Background: Little is known on the performance of the newly introduced health benefit assessment process, AMNOG, in Germany compared to other health technology assessment agencies.
Objective: We analysed whether decisions of the German Federal Joint Committee (FJC) deviate from decisions of the UK National Institute for Health and Care Excellence (NICE), the Scottish Medicines Consortium (SMC) and the Australian Pharmaceutical Benefits Advisory Committee (PBAC).
Methods: We analysed decisions made for comparable patient subgroups by the four agencies between 2011 and 2014. First, decisions were compared (a) by their final outcome, i.e. whether a health benefit was identified, and (b) by the agencies‘ judgement on comparative effectiveness. Subsequently, we partially explored reasons for differences between HTA agencies.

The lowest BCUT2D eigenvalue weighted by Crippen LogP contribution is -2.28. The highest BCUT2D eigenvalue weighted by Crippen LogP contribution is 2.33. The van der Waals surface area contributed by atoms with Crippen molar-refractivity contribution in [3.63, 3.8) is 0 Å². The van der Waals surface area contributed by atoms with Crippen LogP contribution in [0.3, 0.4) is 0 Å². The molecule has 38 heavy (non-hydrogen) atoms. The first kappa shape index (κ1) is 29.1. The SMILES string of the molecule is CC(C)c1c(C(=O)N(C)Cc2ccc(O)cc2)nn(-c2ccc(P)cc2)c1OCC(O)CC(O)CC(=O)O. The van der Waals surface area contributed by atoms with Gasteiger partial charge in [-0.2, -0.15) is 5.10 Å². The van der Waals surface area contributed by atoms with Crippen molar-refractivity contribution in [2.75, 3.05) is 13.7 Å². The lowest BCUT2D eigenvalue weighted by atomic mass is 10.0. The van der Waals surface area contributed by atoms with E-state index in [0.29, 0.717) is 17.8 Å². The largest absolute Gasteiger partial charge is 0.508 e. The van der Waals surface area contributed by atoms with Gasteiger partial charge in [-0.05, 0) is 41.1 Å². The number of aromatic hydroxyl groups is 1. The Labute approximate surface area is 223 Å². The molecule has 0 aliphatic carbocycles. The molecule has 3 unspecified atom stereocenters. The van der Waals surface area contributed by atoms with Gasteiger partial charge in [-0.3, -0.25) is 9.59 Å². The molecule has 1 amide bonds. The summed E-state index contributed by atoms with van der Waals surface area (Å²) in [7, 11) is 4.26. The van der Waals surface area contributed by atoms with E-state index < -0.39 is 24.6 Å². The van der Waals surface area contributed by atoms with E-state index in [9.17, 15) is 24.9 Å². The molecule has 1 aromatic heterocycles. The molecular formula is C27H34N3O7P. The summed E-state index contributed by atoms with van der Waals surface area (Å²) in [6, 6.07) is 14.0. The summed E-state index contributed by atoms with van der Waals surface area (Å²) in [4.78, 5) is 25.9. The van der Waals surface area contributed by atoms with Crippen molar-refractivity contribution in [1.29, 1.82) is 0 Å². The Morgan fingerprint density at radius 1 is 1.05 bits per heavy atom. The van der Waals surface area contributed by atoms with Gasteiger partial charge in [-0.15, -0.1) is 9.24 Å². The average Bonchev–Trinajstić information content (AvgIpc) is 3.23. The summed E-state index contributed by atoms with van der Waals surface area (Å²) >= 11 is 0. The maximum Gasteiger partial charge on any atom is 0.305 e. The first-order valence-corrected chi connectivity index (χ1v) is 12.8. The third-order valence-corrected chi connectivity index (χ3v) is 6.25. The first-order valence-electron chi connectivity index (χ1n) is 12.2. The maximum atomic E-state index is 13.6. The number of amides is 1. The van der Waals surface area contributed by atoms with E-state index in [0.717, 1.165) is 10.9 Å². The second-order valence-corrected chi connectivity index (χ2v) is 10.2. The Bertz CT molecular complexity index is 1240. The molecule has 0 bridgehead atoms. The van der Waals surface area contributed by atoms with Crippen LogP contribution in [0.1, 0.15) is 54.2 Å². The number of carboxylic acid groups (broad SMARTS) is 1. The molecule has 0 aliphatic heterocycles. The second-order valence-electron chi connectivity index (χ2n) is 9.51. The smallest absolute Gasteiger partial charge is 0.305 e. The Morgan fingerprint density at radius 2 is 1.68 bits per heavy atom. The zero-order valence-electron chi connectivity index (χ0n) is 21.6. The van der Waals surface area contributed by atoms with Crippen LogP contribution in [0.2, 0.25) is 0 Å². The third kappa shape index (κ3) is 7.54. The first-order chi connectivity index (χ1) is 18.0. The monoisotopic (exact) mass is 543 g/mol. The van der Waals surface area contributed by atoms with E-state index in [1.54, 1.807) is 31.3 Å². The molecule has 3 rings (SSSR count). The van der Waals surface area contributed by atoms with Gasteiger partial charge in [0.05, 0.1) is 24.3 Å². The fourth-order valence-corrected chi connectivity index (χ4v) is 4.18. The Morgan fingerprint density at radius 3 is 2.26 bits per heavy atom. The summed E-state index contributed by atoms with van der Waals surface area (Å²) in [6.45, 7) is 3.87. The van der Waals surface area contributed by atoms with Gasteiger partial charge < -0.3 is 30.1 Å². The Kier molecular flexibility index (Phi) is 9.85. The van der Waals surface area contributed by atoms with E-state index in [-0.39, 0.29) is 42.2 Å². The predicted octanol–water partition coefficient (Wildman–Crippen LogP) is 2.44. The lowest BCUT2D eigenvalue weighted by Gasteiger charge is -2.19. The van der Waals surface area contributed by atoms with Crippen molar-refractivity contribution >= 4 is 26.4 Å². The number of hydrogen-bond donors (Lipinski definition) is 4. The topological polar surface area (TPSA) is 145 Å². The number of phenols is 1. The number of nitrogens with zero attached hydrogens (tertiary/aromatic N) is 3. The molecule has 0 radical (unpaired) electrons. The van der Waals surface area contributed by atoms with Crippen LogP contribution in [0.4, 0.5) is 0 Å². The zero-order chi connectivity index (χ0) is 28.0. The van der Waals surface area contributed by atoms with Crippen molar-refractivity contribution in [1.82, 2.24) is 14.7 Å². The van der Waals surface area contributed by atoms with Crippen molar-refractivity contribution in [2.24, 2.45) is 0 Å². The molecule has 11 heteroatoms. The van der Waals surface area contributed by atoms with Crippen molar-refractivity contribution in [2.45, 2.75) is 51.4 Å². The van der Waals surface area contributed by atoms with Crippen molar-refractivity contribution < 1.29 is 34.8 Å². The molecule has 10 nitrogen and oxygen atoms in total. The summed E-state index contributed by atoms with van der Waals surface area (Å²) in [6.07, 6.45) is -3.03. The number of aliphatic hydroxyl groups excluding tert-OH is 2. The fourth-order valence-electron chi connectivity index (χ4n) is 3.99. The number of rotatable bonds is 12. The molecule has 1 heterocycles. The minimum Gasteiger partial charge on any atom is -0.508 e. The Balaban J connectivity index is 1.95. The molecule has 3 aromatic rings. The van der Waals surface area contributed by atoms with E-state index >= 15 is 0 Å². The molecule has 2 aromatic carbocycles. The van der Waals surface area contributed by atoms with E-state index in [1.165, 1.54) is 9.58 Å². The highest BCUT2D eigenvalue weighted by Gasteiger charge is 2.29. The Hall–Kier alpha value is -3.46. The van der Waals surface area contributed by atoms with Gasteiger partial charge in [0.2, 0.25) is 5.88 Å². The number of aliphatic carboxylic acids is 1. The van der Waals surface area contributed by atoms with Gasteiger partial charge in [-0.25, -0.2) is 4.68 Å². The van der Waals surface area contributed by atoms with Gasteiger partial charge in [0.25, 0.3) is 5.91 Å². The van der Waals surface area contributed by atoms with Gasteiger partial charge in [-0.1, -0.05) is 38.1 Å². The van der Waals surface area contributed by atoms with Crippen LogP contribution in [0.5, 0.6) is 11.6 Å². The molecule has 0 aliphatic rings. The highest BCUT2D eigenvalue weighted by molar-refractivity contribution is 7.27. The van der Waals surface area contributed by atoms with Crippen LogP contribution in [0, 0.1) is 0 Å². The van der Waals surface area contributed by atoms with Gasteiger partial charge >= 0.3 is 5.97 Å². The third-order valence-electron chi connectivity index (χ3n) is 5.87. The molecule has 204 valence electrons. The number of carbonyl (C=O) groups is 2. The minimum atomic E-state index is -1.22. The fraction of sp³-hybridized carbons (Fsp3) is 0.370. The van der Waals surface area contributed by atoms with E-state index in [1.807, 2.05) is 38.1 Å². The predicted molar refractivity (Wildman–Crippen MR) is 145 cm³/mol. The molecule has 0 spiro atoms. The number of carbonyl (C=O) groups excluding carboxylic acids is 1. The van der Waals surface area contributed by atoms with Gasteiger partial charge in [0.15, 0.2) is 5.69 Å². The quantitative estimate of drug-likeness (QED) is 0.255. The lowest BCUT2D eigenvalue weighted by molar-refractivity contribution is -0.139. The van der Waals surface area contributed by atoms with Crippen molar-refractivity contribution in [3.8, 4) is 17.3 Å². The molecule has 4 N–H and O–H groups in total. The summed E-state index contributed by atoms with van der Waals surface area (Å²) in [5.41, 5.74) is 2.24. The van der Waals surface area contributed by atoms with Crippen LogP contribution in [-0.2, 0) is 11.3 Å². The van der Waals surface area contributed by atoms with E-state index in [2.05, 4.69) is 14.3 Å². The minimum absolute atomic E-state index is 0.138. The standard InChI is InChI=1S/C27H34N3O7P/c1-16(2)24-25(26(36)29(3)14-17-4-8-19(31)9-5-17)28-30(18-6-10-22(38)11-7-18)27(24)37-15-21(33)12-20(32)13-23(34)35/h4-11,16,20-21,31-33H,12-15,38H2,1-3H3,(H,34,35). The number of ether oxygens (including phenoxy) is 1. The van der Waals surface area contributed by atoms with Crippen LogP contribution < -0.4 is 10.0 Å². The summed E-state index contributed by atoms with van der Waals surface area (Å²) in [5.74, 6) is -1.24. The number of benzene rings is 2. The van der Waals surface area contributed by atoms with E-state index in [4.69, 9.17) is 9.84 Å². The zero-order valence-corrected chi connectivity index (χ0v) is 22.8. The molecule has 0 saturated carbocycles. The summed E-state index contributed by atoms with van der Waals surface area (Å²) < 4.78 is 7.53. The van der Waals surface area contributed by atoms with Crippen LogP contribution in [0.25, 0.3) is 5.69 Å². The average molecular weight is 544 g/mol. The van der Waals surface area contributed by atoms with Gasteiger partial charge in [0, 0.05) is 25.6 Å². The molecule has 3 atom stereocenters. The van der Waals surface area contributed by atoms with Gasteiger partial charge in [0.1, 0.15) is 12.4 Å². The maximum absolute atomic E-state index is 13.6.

Results: From the 192 FJC decisions, we identified 55 that overlapped with NICE, 166 with SMC and 119 with PBAC. FJC agreed with NICE in 40% in final outcome (Cohen‘s kappa=–0.13). Similar results were obtained for FJC and SMC (47.6%, kappa=0.03) and FJC and PBAC (48.7%, kappa=0.07). Agreement increased when comparing judgements based on comparative effectiveness only. However, the FJC‘s final decision was positive only in 43.6%, 39.2% and 44.5% of the patient subgroups, as opposed to 74.5% (NICE), 68.7% (SMC), and 68.9% (PBAC), respectively.
Conclusion: We show that the FJC - an agency relatively new in structurally assessing the health benefit of pharmaceuticals - deviates considerably in decisions compared to other HTA agencies. Our study also reveals that the FJC tends to appraise stricter than NICE.